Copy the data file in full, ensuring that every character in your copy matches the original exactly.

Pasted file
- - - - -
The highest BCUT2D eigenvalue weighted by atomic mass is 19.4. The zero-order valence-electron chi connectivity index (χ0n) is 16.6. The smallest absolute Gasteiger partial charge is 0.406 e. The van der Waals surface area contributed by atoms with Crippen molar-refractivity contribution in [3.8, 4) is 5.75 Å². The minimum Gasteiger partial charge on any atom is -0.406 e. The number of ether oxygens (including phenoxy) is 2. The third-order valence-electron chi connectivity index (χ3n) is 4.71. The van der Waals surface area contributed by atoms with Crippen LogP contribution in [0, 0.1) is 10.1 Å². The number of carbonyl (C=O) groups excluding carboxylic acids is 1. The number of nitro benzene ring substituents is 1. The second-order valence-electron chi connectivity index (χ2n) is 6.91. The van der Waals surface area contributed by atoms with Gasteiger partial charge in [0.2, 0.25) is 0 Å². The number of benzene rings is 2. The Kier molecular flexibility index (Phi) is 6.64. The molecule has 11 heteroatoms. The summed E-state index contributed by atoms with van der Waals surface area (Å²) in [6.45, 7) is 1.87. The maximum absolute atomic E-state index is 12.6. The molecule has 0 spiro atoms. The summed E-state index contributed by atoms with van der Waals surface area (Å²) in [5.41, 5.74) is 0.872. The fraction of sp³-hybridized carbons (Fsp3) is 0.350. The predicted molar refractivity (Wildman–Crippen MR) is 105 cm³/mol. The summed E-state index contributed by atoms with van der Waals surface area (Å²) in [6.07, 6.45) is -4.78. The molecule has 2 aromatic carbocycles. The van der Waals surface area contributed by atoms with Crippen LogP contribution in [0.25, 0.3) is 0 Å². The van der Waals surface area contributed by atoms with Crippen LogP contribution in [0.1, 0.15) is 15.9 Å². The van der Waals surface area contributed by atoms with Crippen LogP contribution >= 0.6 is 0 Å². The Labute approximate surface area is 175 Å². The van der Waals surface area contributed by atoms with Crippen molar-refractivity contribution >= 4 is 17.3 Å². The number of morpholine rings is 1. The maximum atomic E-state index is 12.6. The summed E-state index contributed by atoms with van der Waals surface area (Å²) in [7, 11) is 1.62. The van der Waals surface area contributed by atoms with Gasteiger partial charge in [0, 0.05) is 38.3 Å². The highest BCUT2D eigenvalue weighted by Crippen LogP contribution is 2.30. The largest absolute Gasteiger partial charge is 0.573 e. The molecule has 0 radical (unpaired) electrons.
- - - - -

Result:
The highest BCUT2D eigenvalue weighted by atomic mass is 19.4. The zero-order valence-electron chi connectivity index (χ0n) is 16.6. The smallest absolute Gasteiger partial charge is 0.406 e. The van der Waals surface area contributed by atoms with Crippen molar-refractivity contribution in [3.8, 4) is 5.75 Å². The minimum Gasteiger partial charge on any atom is -0.406 e. The number of ether oxygens (including phenoxy) is 2. The third-order valence-electron chi connectivity index (χ3n) is 4.71. The van der Waals surface area contributed by atoms with Crippen LogP contribution in [0, 0.1) is 10.1 Å². The number of carbonyl (C=O) groups excluding carboxylic acids is 1. The number of nitro benzene ring substituents is 1. The second-order valence-electron chi connectivity index (χ2n) is 6.91. The van der Waals surface area contributed by atoms with Gasteiger partial charge in [0.2, 0.25) is 0 Å². The number of benzene rings is 2. The Kier molecular flexibility index (Phi) is 6.64. The molecule has 11 heteroatoms. The summed E-state index contributed by atoms with van der Waals surface area (Å²) in [6.45, 7) is 1.87. The maximum absolute atomic E-state index is 12.6. The molecule has 0 spiro atoms. The summed E-state index contributed by atoms with van der Waals surface area (Å²) in [5.41, 5.74) is 0.872. The fraction of sp³-hybridized carbons (Fsp3) is 0.350. The predicted molar refractivity (Wildman–Crippen MR) is 105 cm³/mol. The summed E-state index contributed by atoms with van der Waals surface area (Å²) in [6.07, 6.45) is -4.78. The molecule has 2 aromatic carbocycles. The van der Waals surface area contributed by atoms with Crippen LogP contribution in [0.25, 0.3) is 0 Å². The van der Waals surface area contributed by atoms with Crippen LogP contribution in [0.1, 0.15) is 15.9 Å². The van der Waals surface area contributed by atoms with Crippen LogP contribution >= 0.6 is 0 Å². The Labute approximate surface area is 175 Å². The van der Waals surface area contributed by atoms with Crippen molar-refractivity contribution >= 4 is 17.3 Å². The number of morpholine rings is 1. The maximum atomic E-state index is 12.6. The summed E-state index contributed by atoms with van der Waals surface area (Å²) in [7, 11) is 1.62. The van der Waals surface area contributed by atoms with Gasteiger partial charge in [0, 0.05) is 38.3 Å². The highest BCUT2D eigenvalue weighted by Crippen LogP contribution is 2.30. The largest absolute Gasteiger partial charge is 0.573 e. The molecule has 0 radical (unpaired) electrons.